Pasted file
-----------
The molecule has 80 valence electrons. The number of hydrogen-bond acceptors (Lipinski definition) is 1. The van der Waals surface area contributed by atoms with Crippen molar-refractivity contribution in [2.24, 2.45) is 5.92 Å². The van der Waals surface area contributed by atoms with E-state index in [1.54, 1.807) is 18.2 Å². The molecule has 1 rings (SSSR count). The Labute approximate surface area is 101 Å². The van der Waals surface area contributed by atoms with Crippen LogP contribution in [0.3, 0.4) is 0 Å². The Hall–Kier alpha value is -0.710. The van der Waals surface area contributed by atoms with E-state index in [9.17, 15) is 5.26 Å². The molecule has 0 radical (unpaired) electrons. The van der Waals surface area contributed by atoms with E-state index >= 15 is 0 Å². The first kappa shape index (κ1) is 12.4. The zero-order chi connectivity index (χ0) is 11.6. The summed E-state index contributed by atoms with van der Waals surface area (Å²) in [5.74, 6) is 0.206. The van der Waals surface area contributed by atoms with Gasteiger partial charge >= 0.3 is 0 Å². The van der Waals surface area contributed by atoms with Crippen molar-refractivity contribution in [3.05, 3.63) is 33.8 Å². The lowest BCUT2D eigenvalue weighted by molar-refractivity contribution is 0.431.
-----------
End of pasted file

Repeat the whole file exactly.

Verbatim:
The molecule has 80 valence electrons. The number of hydrogen-bond acceptors (Lipinski definition) is 1. The van der Waals surface area contributed by atoms with Crippen molar-refractivity contribution in [2.24, 2.45) is 5.92 Å². The van der Waals surface area contributed by atoms with E-state index in [1.54, 1.807) is 18.2 Å². The molecule has 1 rings (SSSR count). The Labute approximate surface area is 101 Å². The van der Waals surface area contributed by atoms with Crippen LogP contribution in [0.3, 0.4) is 0 Å². The Hall–Kier alpha value is -0.710. The van der Waals surface area contributed by atoms with E-state index in [9.17, 15) is 5.26 Å². The molecule has 0 radical (unpaired) electrons. The van der Waals surface area contributed by atoms with E-state index >= 15 is 0 Å². The first kappa shape index (κ1) is 12.4. The zero-order chi connectivity index (χ0) is 11.6. The summed E-state index contributed by atoms with van der Waals surface area (Å²) in [5.74, 6) is 0.206. The van der Waals surface area contributed by atoms with Gasteiger partial charge >= 0.3 is 0 Å². The van der Waals surface area contributed by atoms with Crippen molar-refractivity contribution in [3.05, 3.63) is 33.8 Å². The lowest BCUT2D eigenvalue weighted by molar-refractivity contribution is 0.431.